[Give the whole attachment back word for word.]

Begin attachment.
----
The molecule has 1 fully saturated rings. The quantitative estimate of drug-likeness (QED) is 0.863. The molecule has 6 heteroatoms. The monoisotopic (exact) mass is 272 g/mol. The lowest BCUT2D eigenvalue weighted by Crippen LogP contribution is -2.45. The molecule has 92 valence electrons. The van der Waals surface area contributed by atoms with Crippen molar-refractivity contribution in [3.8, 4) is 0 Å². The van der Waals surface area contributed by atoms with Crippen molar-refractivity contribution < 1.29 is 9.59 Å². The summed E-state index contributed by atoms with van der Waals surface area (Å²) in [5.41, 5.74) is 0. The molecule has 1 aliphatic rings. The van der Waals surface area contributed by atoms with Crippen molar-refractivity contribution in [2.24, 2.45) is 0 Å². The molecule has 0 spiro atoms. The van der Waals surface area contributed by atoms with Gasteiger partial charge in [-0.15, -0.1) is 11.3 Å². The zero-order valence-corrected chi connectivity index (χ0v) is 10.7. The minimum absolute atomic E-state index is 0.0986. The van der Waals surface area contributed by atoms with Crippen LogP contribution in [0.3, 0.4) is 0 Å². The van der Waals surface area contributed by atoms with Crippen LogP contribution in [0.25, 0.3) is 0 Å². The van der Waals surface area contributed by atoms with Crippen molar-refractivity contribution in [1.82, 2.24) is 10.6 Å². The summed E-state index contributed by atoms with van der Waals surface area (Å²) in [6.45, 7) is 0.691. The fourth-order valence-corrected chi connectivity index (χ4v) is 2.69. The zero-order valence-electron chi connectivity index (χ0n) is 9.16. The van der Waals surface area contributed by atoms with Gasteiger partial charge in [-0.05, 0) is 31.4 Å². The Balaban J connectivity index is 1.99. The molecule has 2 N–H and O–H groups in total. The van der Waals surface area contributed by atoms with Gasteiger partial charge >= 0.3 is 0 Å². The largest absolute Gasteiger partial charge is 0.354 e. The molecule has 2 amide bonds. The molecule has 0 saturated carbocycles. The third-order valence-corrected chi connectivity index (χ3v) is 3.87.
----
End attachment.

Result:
The molecule has 1 fully saturated rings. The quantitative estimate of drug-likeness (QED) is 0.863. The molecule has 6 heteroatoms. The monoisotopic (exact) mass is 272 g/mol. The lowest BCUT2D eigenvalue weighted by Crippen LogP contribution is -2.45. The molecule has 92 valence electrons. The van der Waals surface area contributed by atoms with Crippen molar-refractivity contribution in [3.8, 4) is 0 Å². The van der Waals surface area contributed by atoms with Crippen molar-refractivity contribution < 1.29 is 9.59 Å². The summed E-state index contributed by atoms with van der Waals surface area (Å²) in [5.41, 5.74) is 0. The molecule has 1 aliphatic rings. The van der Waals surface area contributed by atoms with Crippen molar-refractivity contribution in [2.24, 2.45) is 0 Å². The molecule has 0 spiro atoms. The van der Waals surface area contributed by atoms with Gasteiger partial charge in [-0.15, -0.1) is 11.3 Å². The zero-order valence-corrected chi connectivity index (χ0v) is 10.7. The minimum absolute atomic E-state index is 0.0986. The van der Waals surface area contributed by atoms with Crippen LogP contribution in [0.3, 0.4) is 0 Å². The van der Waals surface area contributed by atoms with Crippen LogP contribution in [0.25, 0.3) is 0 Å². The van der Waals surface area contributed by atoms with Crippen molar-refractivity contribution in [1.82, 2.24) is 10.6 Å². The summed E-state index contributed by atoms with van der Waals surface area (Å²) in [6.45, 7) is 0.691. The fourth-order valence-corrected chi connectivity index (χ4v) is 2.69. The zero-order valence-electron chi connectivity index (χ0n) is 9.16. The van der Waals surface area contributed by atoms with Gasteiger partial charge in [-0.05, 0) is 31.4 Å². The Balaban J connectivity index is 1.99. The molecule has 2 N–H and O–H groups in total. The van der Waals surface area contributed by atoms with Gasteiger partial charge >= 0.3 is 0 Å². The largest absolute Gasteiger partial charge is 0.354 e. The molecule has 2 amide bonds. The molecule has 0 saturated carbocycles. The third-order valence-corrected chi connectivity index (χ3v) is 3.87.